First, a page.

The story of the Manor is the story of many of Catskill towns. Early white settlers destroyed first-growth hemlock trees and polluted rivers with tanning in the 19th century. The railroad brought a crop of inns and hotels that catered to wilting urbanites in search of a big backyard. By the mid-20th century, the Borscht Belt area fell into decline. For a couple of decades, it relied on a long-gone chicken-plucking factory as its main economic engine.

Since the 1980s, artists and members of the gay and lesbian community have flocked to Livingston Manor for unbeatable real estate deals, places to work and play and a spirit of inclusion. Over the past decade, the hamlet has rallied and suffered. Some gentrification has stuck; many stores, including an independent bookstore, didn’t survive. An investor who had grandiose plans to build a luxury hotel and spa went belly up in the crash. The Manor’s Main Street retailers have been hit by epic flooding in recent years, which the town is working to mitigate, and last November, a fire claimed the historic Hoos building, which housed the popular Lazy Beagle Cafe and three other businesses.

Local broker Judy Van Put says demand for second homes is robust and prices are still 25 percent off the 2007 peak. You can buy a three-bedroom cottage with one bathroom on 1.3 acres of land for $110,000, or a four-bedroom, 2 1/2-bathroom Ranch, near the historic Van Tran Flat Bridge, with access to good trout fishing on the Willowemoc Creek, for $199,000. The more privileged can reel in a three-bedroom, 2 1/2-bathroom, post-and-beam on 20 acres, with 6 miles of private fishing access and membership in the Beaverkill Stream and Mountain Club, for $895,000.

The Manor and surrounding small towns are devoid of chains and fast-food joints. Main Street sticks to what small towns do best: There’s the Robin Hood Diner, Pronto Pizza, Cafe 43 and Peck’s Market. Morgan Outdoors is a big lure for sportsmen. There are a smattering of mom-and-pops like Willow and Brown, Mountain Bear Crafts and other galleries and gift shops for those who appreciate local offerings. Will Hardware is a mainstay, and Manor Pharmacy is opening this summer. Big-box stores and major supermarkets can be found 15 minutes north on Route 17, in Liberty.

The Catskill Arts Society, which occupies a 4,000-square-foot building on Main Street, has a gallery, event space, a digital arts lab, and it offers classes. Every August, the Shandelee Music Festival’s Summer Sunset Concert Series draws big names in chamber music, and Bethel Woods Center for the Arts is 25 minutes away.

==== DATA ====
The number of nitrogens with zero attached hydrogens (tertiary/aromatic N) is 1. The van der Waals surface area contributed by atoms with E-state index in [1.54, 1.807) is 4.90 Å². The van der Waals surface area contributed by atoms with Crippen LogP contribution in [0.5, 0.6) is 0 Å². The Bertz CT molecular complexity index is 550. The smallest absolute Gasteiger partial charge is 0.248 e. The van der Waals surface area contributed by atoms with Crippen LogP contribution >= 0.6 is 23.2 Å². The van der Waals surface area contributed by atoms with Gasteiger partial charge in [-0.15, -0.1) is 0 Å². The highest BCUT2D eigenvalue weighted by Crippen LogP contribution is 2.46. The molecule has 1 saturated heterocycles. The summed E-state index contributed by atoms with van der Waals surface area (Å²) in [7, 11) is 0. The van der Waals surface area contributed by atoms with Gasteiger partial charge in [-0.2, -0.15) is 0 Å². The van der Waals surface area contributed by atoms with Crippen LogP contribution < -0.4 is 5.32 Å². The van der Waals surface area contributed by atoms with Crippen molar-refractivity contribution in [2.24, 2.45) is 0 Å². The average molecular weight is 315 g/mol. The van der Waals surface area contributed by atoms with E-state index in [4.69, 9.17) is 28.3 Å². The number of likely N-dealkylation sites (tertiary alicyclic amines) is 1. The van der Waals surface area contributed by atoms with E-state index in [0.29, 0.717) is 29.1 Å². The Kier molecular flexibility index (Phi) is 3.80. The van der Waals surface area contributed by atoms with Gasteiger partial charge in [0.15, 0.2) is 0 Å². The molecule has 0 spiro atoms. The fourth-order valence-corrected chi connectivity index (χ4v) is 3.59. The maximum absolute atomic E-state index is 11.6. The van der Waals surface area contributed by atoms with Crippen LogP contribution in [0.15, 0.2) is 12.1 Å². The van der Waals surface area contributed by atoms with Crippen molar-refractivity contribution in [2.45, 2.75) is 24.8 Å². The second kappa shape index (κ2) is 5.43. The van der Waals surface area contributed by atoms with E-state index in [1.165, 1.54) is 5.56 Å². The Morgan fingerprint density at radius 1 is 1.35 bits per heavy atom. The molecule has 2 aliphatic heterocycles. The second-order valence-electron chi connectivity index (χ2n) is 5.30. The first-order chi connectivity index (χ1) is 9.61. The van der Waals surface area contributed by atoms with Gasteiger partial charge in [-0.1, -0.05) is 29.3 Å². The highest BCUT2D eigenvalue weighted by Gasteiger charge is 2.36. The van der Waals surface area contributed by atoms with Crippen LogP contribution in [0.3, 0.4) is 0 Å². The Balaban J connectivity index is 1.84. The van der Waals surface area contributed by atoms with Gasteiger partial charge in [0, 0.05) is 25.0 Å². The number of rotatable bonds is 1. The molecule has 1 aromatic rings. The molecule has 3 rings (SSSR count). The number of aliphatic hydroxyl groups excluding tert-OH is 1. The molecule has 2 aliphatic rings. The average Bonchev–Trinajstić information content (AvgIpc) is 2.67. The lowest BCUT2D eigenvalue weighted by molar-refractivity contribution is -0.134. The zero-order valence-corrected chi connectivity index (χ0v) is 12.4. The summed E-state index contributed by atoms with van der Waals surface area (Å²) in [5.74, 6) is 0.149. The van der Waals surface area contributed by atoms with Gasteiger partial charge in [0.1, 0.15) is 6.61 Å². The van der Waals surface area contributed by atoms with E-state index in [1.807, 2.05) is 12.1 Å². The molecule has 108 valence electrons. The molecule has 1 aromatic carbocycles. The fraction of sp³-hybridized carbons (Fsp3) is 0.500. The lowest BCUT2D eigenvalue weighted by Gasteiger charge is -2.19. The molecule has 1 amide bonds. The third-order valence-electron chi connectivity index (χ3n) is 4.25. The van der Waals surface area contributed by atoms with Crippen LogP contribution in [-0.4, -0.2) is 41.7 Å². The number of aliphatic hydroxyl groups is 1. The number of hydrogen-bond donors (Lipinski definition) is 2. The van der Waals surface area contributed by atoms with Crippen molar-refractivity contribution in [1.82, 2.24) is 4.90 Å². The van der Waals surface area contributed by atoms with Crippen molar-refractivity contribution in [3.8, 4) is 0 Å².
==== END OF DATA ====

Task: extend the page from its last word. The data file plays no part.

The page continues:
Ramsay Adams, director of Catskill Mountainkeeper and a Lew Beach resident, is one of three developers behind the soon-to-open Catskill Brewery on Old Route 17, which will manufacture high-end craft beer and have a tasting room.

Adams says the Manor has had its ups and downs, but “the resilience of this community is deep-rooted because this is where fly-fishing began, and it’s as important to the American psyche as baseball and hot dogs.”

Audubon Craft Festival June 15th 10-4pm

AudubonRaffleLAST WEEKEND FOR AUDUBON AND FRIENDS TOO ART SHOW
Food made available from noon – 2pm by the Livingston Manor Rotary

Art Raffle to benefit both Sullivan County Audubon
and Catskill Fly Fishing Center takes place
at 3:30pm in Wulff Gallery on 6/15

Gene Weinstein – Local Bald Eagle prints
Pat Houston – Wildlife/bird cards and crafts
Debbie Fabyanski – Wildlife and fish jewelry
Linda Hare – Small watercolors and calligraphic sayings
Kathie Fitzgerald – Lampshades
Andrea Brown – Feed bag Barnyard Bibs
Teresa Bortree – Wildlife incense bottles, children’s capes, wildlife necklaces
Caroline Harrow – Watercolor prints and photos
Melaine Stracko – Teacup bird feeders
Nancie/Stephen Davis – Photo prints
Brian Harnett – Chainsaw sculptures
Mia Koerner – Terrariums/ quilts
Scott Cesar – Butterfly Creations
Gloria Wagenknecht – Photo prints, cards, small wildlife photo items
Lisa O’Gorman-Hofsommer – Natural Gourd and Ceramic Birdhouse and Feeders
Lindsay Barret George – Children’s wildlife books

Spring 2013 Passport to Main Street Livingston Manor

Spring_2013_passport

RULES:
• You must spend $10 or more during a single visit (except CAS Arts Center – Visiting exhibiton earns sticker.)
• Passports with four or more stickers qualify for the Grand Prize Drawing
• Turn in Passport to Morgan Outdoors or Main Street Farm by Monday, May 28th at 5:00 PM to enter.
• Drawing takes place Monday, May 28th at 5:30 PM.

We look forward to seeing you!

Our Hearts Go Out to Everyone…

As you may know, the Hoos Building, located at Pearl and Main streets in Livingston Manor was destroyed by fire on Tuesday,  November 20. It is believed that an explosion started the fire approximately 3:30 p.m. No one was in the building at the time or injured by the explosion.

The building housed four businesses: Hot Corner Sports Collectibles, The Lazy Beagle Pub & Grill, Moose-Be-Morning Coffee Co., and Willow and Brown. Firefighters from Livingston Manor, Liberty and Roscoe responded, as well as Mobilemedic and
Livingston Manor EMS. Callicoon Center, White Sulphur Springs and Youngsville
were also on standby.

It took about two hours to bring the fire under control. No other buildings or businesses were significantly damaged.

Our hearts go out to everyone with ties to the Hoos building and we are all very thankful that everyone is safe.